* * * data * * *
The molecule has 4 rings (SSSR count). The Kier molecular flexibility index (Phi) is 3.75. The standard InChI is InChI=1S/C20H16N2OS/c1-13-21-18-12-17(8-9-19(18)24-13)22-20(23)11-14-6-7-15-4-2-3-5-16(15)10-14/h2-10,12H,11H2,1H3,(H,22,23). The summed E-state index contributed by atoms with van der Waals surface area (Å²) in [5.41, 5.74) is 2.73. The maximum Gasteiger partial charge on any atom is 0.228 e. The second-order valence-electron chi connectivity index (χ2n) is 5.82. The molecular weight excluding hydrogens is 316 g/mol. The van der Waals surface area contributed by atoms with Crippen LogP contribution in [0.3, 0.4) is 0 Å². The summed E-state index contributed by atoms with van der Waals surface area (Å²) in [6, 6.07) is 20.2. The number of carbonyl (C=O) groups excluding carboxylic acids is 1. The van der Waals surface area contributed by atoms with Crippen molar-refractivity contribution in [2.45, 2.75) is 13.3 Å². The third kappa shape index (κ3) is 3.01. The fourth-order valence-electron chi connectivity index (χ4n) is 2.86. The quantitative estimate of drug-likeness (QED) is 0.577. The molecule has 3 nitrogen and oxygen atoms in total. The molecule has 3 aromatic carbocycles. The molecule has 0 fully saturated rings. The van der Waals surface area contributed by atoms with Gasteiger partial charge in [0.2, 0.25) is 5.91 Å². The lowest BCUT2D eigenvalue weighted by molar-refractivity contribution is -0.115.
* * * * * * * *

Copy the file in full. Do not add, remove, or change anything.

The molecule has 4 rings (SSSR count). The Kier molecular flexibility index (Phi) is 3.75. The standard InChI is InChI=1S/C20H16N2OS/c1-13-21-18-12-17(8-9-19(18)24-13)22-20(23)11-14-6-7-15-4-2-3-5-16(15)10-14/h2-10,12H,11H2,1H3,(H,22,23). The summed E-state index contributed by atoms with van der Waals surface area (Å²) in [5.41, 5.74) is 2.73. The maximum Gasteiger partial charge on any atom is 0.228 e. The second-order valence-electron chi connectivity index (χ2n) is 5.82. The molecular weight excluding hydrogens is 316 g/mol. The van der Waals surface area contributed by atoms with Crippen LogP contribution in [0.3, 0.4) is 0 Å². The summed E-state index contributed by atoms with van der Waals surface area (Å²) in [6, 6.07) is 20.2. The number of carbonyl (C=O) groups excluding carboxylic acids is 1. The van der Waals surface area contributed by atoms with Crippen molar-refractivity contribution in [2.45, 2.75) is 13.3 Å². The third kappa shape index (κ3) is 3.01. The fourth-order valence-electron chi connectivity index (χ4n) is 2.86. The quantitative estimate of drug-likeness (QED) is 0.577. The molecule has 3 nitrogen and oxygen atoms in total. The molecule has 3 aromatic carbocycles. The molecule has 0 fully saturated rings. The van der Waals surface area contributed by atoms with Gasteiger partial charge in [0.2, 0.25) is 5.91 Å². The lowest BCUT2D eigenvalue weighted by molar-refractivity contribution is -0.115.